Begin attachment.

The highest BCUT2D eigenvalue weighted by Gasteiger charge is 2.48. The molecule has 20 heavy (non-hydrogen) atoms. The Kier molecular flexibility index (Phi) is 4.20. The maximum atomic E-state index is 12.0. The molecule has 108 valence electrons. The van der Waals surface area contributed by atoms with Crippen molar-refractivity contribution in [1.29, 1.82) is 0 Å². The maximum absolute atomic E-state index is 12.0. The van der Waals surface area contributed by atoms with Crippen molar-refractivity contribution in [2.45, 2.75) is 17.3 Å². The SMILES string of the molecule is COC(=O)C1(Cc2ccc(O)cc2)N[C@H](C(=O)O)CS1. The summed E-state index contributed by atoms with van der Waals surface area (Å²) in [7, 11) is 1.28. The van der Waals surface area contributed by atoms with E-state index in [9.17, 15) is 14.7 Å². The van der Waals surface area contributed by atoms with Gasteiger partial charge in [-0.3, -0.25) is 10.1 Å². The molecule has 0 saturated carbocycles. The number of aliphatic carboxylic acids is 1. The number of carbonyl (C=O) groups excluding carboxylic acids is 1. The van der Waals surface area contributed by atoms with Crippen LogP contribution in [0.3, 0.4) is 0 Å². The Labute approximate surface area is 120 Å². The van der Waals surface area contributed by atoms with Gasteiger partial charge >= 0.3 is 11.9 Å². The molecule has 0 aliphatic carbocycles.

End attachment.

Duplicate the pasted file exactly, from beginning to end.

The highest BCUT2D eigenvalue weighted by Gasteiger charge is 2.48. The molecule has 20 heavy (non-hydrogen) atoms. The Kier molecular flexibility index (Phi) is 4.20. The maximum atomic E-state index is 12.0. The molecule has 108 valence electrons. The van der Waals surface area contributed by atoms with Crippen molar-refractivity contribution in [1.29, 1.82) is 0 Å². The maximum absolute atomic E-state index is 12.0. The van der Waals surface area contributed by atoms with Crippen molar-refractivity contribution in [2.45, 2.75) is 17.3 Å². The SMILES string of the molecule is COC(=O)C1(Cc2ccc(O)cc2)N[C@H](C(=O)O)CS1. The summed E-state index contributed by atoms with van der Waals surface area (Å²) in [7, 11) is 1.28. The van der Waals surface area contributed by atoms with E-state index in [9.17, 15) is 14.7 Å². The van der Waals surface area contributed by atoms with Gasteiger partial charge in [-0.3, -0.25) is 10.1 Å². The molecule has 0 saturated carbocycles. The number of aliphatic carboxylic acids is 1. The number of carbonyl (C=O) groups excluding carboxylic acids is 1. The van der Waals surface area contributed by atoms with Crippen LogP contribution in [0.3, 0.4) is 0 Å². The Labute approximate surface area is 120 Å². The van der Waals surface area contributed by atoms with Gasteiger partial charge >= 0.3 is 11.9 Å². The molecule has 0 aliphatic carbocycles.